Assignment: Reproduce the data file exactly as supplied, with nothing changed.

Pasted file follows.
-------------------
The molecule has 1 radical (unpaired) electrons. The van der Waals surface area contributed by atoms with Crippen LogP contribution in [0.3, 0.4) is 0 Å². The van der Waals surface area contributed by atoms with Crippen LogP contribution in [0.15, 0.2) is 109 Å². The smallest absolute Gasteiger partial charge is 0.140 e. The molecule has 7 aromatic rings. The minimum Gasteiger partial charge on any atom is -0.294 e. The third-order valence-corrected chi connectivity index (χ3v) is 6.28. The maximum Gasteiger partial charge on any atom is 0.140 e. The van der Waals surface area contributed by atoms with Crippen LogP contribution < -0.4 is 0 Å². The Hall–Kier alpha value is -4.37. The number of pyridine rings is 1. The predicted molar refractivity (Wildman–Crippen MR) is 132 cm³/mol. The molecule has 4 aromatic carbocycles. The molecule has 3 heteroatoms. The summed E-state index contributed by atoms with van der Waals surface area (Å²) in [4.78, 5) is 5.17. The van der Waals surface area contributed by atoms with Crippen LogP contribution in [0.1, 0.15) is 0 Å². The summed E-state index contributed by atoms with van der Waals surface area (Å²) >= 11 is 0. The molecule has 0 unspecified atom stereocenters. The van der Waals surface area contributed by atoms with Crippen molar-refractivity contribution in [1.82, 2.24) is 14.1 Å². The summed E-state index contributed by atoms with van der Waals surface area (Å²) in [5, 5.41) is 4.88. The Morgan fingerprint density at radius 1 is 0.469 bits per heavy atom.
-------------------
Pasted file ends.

The molecule has 1 radical (unpaired) electrons. The van der Waals surface area contributed by atoms with Crippen LogP contribution in [0.3, 0.4) is 0 Å². The van der Waals surface area contributed by atoms with Crippen LogP contribution in [0.15, 0.2) is 109 Å². The smallest absolute Gasteiger partial charge is 0.140 e. The molecule has 7 aromatic rings. The minimum Gasteiger partial charge on any atom is -0.294 e. The third-order valence-corrected chi connectivity index (χ3v) is 6.28. The maximum Gasteiger partial charge on any atom is 0.140 e. The van der Waals surface area contributed by atoms with Crippen LogP contribution < -0.4 is 0 Å². The Hall–Kier alpha value is -4.37. The number of pyridine rings is 1. The predicted molar refractivity (Wildman–Crippen MR) is 132 cm³/mol. The molecule has 4 aromatic carbocycles. The molecule has 3 heteroatoms. The summed E-state index contributed by atoms with van der Waals surface area (Å²) in [4.78, 5) is 5.17. The van der Waals surface area contributed by atoms with Crippen LogP contribution in [0.1, 0.15) is 0 Å². The summed E-state index contributed by atoms with van der Waals surface area (Å²) >= 11 is 0. The molecule has 0 unspecified atom stereocenters. The van der Waals surface area contributed by atoms with Crippen molar-refractivity contribution in [1.82, 2.24) is 14.1 Å². The summed E-state index contributed by atoms with van der Waals surface area (Å²) in [5, 5.41) is 4.88. The Morgan fingerprint density at radius 1 is 0.469 bits per heavy atom.